Forty years ago today five men were sitting in a District of Columbia jail. They were accused of having broken into Democratic National Committee headquarters, a suite of rented rooms in the Watergate office complex which turned out to contain little of value for the Committee to Re-Elect the President (known, incredibly, as CREEP.) But the botched burglary, and most importantly the administration’s determination to cover it up, made history. In 1974, Richard Milhouse Nixon became the first American president to resign from office.
Coordinated by former national security operatives G. Gordon Liddy and Howard E. Hunt, the event was ultimately revealed as one of many illegal operations coming out of the White House. These black ops were intended to ensure Nixon’s re-election and to silence his enemies. The staff who performed them were known by CREEP and West Wing aides in the know as “the Plumbers” because, among their other functions, they investigated and fixed [political] leaks coming out of the administration. You can read a chronology of the Watergate Scandal, as it came to be known, here.
The irony, of course, is that Nixon’s re-election that fall was hardly in doubt. Even amidst growing evidence of and rumors about the administration’s crimes, the President was returned to office with 60.7% of the popular vote. Part of this was that the Democratic party had absorbed powerful social movements that were pulling it apart, producing 14 primary candidacies in 1972. The field included the eventual candidate, George McGovern, liberal standard bearer of the anti-war movement; two feminists, both of color (Patsy Mink and Shirley Chisholm); two African-American candidates (Chisholm and Walter Fauntroy); a former Vice President (Hubert Humphrey); the powerful western centrist Senator Henry “Scoop” Jackson; and a raging segregationist (George Wallace) whose campaign was marred by an assassination attempt that rendered him paraplegic.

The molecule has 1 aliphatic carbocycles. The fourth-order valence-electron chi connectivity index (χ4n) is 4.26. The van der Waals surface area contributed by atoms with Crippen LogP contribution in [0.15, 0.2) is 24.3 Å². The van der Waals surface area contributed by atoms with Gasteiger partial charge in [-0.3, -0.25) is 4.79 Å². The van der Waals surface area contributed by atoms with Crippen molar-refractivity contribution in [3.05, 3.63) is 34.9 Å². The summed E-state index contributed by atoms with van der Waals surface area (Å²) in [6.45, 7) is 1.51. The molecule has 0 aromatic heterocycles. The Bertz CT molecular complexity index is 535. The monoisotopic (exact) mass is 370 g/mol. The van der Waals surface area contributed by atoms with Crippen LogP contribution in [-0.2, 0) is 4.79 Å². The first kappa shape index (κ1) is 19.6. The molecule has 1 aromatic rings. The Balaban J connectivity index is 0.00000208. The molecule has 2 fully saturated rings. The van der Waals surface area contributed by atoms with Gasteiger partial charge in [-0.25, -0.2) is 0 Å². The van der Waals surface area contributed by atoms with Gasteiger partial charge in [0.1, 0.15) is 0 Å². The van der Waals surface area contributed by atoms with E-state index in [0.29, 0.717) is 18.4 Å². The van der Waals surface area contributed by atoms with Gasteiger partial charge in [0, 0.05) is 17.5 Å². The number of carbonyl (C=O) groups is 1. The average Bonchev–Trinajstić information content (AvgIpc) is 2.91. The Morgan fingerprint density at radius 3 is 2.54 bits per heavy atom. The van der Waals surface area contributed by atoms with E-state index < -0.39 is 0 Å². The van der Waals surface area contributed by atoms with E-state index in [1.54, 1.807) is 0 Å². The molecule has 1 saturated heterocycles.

I’m going save my personal reflections on Watergate for next summer, the 40th anniversary of the investigation, but let me just say that it was perhaps the galvanizing event in my life as a citizen and my evolution into a student of politics. Nixon resigned before an impeachment vote could be taken, but only after a riveting summer of televised hearings from which a 10th grade Radical could not tear herself away. This moment of crisis, which Chris Hayes has argued in Twilight of the Elites: America After Meritocracy (2012) actually bolstered Americans’ faith in the institutions of democratic government, also led to a rumble of political anti-establishmentarianism. First it led to the election of outsider Democrat James Earl “Jimmy” Carter and then to what would soon be called Reagan Republicanism.
What is shocking in retrospect is that Watergate dealt only a temporary blow to the Republican Party. In the wake of the scandal, the GOP came roaring back in 1980 and held the presidency until 1992. What Watergate may have achieved is the seismic shift towards movement conservatism within the party that made this comeback possible, a phenomenon which ultimately pushed both parties to the right. It did irreparable damage to the Northeastern liberal establishment wing of the Republican party. As Rick Perlstein points out in Before the Storm: Barry Goldwater and the Unmaking of the American Consensus (2001) and Nixonland: the Rise of a President and the Fracturing of America (2008), the Nixon candidacy had held Goldwater conservatives (who would become Reagan conservatives in the 1970s) at bay. Although Nixon was a Californian (Reagan, a midwesterner, would become the most persuasively “western” president), it was his move to a white shoe New York law firm in the wake of losses to to John F. Kennedy and Edmund “Pat” Brown that would deliver the fund raising, connections and internationalist profile that returned Nixon from the political death.